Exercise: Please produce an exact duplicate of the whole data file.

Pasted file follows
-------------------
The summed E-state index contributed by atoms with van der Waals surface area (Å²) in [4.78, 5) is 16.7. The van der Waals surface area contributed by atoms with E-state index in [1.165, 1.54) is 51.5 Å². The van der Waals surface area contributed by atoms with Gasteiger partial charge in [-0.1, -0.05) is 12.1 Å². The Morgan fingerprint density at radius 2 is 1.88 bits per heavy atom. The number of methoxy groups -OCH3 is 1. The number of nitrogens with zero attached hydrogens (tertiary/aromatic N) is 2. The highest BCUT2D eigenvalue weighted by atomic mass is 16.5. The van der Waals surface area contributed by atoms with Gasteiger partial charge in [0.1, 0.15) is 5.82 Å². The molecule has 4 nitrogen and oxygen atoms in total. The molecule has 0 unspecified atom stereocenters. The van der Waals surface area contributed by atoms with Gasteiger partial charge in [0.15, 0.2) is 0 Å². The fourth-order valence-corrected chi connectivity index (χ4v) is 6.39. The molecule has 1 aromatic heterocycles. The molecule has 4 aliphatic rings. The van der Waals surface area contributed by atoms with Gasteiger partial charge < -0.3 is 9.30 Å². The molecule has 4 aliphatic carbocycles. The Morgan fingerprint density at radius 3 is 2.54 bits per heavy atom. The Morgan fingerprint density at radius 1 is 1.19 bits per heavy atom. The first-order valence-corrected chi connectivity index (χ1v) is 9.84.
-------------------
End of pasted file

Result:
The summed E-state index contributed by atoms with van der Waals surface area (Å²) in [4.78, 5) is 16.7. The van der Waals surface area contributed by atoms with E-state index in [1.165, 1.54) is 51.5 Å². The van der Waals surface area contributed by atoms with Gasteiger partial charge in [-0.1, -0.05) is 12.1 Å². The Morgan fingerprint density at radius 2 is 1.88 bits per heavy atom. The number of methoxy groups -OCH3 is 1. The number of nitrogens with zero attached hydrogens (tertiary/aromatic N) is 2. The highest BCUT2D eigenvalue weighted by atomic mass is 16.5. The van der Waals surface area contributed by atoms with Gasteiger partial charge in [0.1, 0.15) is 5.82 Å². The molecule has 4 nitrogen and oxygen atoms in total. The molecule has 0 unspecified atom stereocenters. The van der Waals surface area contributed by atoms with Gasteiger partial charge in [0.15, 0.2) is 0 Å². The fourth-order valence-corrected chi connectivity index (χ4v) is 6.39. The molecule has 1 aromatic heterocycles. The molecule has 4 aliphatic rings. The van der Waals surface area contributed by atoms with Gasteiger partial charge < -0.3 is 9.30 Å². The molecule has 4 aliphatic carbocycles. The Morgan fingerprint density at radius 3 is 2.54 bits per heavy atom. The Morgan fingerprint density at radius 1 is 1.19 bits per heavy atom. The first-order valence-corrected chi connectivity index (χ1v) is 9.84.